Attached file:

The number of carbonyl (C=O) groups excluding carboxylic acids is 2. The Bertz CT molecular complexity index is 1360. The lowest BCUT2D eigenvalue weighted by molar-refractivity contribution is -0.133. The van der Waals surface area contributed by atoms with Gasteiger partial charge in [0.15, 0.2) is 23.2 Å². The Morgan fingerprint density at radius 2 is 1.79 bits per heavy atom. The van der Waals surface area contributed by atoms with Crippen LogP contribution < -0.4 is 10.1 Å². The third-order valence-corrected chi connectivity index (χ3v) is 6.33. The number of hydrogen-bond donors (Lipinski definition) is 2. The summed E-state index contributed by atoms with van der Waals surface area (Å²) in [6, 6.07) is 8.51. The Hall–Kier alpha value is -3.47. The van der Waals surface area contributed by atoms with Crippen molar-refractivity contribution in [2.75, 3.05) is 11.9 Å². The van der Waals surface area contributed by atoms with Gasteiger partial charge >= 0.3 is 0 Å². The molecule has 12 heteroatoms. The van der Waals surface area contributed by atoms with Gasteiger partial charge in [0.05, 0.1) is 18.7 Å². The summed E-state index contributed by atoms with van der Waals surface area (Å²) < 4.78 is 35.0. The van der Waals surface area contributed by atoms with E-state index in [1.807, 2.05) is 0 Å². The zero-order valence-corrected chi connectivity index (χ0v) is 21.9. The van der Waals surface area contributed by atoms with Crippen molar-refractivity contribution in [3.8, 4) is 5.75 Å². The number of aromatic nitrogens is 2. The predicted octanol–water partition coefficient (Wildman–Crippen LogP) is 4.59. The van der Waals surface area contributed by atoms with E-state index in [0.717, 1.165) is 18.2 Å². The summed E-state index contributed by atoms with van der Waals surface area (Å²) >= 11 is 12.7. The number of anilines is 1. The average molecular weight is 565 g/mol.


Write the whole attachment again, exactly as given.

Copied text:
The number of carbonyl (C=O) groups excluding carboxylic acids is 2. The Bertz CT molecular complexity index is 1360. The lowest BCUT2D eigenvalue weighted by molar-refractivity contribution is -0.133. The van der Waals surface area contributed by atoms with Gasteiger partial charge in [0.15, 0.2) is 23.2 Å². The Morgan fingerprint density at radius 2 is 1.79 bits per heavy atom. The van der Waals surface area contributed by atoms with Crippen LogP contribution < -0.4 is 10.1 Å². The third-order valence-corrected chi connectivity index (χ3v) is 6.33. The number of hydrogen-bond donors (Lipinski definition) is 2. The summed E-state index contributed by atoms with van der Waals surface area (Å²) in [6, 6.07) is 8.51. The Hall–Kier alpha value is -3.47. The van der Waals surface area contributed by atoms with Crippen molar-refractivity contribution in [2.75, 3.05) is 11.9 Å². The van der Waals surface area contributed by atoms with Gasteiger partial charge >= 0.3 is 0 Å². The molecule has 12 heteroatoms. The van der Waals surface area contributed by atoms with Gasteiger partial charge in [0.05, 0.1) is 18.7 Å². The summed E-state index contributed by atoms with van der Waals surface area (Å²) < 4.78 is 35.0. The van der Waals surface area contributed by atoms with E-state index in [1.807, 2.05) is 0 Å². The zero-order valence-corrected chi connectivity index (χ0v) is 21.9. The van der Waals surface area contributed by atoms with Crippen molar-refractivity contribution in [3.8, 4) is 5.75 Å². The number of aromatic nitrogens is 2. The predicted octanol–water partition coefficient (Wildman–Crippen LogP) is 4.59. The van der Waals surface area contributed by atoms with E-state index in [0.717, 1.165) is 18.2 Å². The summed E-state index contributed by atoms with van der Waals surface area (Å²) >= 11 is 12.7. The number of anilines is 1. The average molecular weight is 565 g/mol.